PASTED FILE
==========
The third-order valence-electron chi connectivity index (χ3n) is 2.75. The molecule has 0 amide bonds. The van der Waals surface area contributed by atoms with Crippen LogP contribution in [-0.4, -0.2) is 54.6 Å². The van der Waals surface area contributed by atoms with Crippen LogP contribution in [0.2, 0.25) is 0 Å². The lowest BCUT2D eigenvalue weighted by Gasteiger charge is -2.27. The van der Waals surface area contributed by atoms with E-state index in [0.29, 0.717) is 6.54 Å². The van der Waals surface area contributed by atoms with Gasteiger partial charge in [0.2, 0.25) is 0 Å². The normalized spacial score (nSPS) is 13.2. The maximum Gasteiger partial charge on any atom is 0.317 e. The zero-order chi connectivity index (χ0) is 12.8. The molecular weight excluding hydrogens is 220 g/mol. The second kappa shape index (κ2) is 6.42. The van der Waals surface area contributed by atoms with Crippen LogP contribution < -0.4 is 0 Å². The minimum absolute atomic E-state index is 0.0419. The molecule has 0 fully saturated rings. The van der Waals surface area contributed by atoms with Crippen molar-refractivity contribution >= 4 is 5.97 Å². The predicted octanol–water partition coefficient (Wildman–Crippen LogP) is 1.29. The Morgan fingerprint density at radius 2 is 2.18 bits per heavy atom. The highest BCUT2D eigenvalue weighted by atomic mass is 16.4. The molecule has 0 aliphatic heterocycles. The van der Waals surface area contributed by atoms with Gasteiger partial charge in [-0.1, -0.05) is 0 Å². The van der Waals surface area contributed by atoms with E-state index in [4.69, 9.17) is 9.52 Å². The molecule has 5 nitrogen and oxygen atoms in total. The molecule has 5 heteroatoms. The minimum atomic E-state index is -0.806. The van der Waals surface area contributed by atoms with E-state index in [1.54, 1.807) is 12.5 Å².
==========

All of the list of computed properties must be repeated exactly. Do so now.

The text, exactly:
The third-order valence-electron chi connectivity index (χ3n) is 2.75. The molecule has 0 amide bonds. The van der Waals surface area contributed by atoms with Crippen LogP contribution in [-0.4, -0.2) is 54.6 Å². The van der Waals surface area contributed by atoms with Crippen LogP contribution in [0.2, 0.25) is 0 Å². The lowest BCUT2D eigenvalue weighted by Gasteiger charge is -2.27. The van der Waals surface area contributed by atoms with E-state index in [0.29, 0.717) is 6.54 Å². The van der Waals surface area contributed by atoms with Gasteiger partial charge in [0.2, 0.25) is 0 Å². The normalized spacial score (nSPS) is 13.2. The maximum Gasteiger partial charge on any atom is 0.317 e. The zero-order chi connectivity index (χ0) is 12.8. The molecular weight excluding hydrogens is 220 g/mol. The second kappa shape index (κ2) is 6.42. The van der Waals surface area contributed by atoms with Crippen LogP contribution < -0.4 is 0 Å². The minimum absolute atomic E-state index is 0.0419. The molecule has 0 fully saturated rings. The van der Waals surface area contributed by atoms with Crippen molar-refractivity contribution >= 4 is 5.97 Å². The predicted octanol–water partition coefficient (Wildman–Crippen LogP) is 1.29. The Morgan fingerprint density at radius 2 is 2.18 bits per heavy atom. The highest BCUT2D eigenvalue weighted by atomic mass is 16.4. The molecule has 0 aliphatic heterocycles. The van der Waals surface area contributed by atoms with Gasteiger partial charge in [-0.1, -0.05) is 0 Å². The van der Waals surface area contributed by atoms with E-state index in [4.69, 9.17) is 9.52 Å². The molecule has 5 nitrogen and oxygen atoms in total. The molecule has 5 heteroatoms. The minimum atomic E-state index is -0.806. The van der Waals surface area contributed by atoms with E-state index in [1.54, 1.807) is 12.5 Å².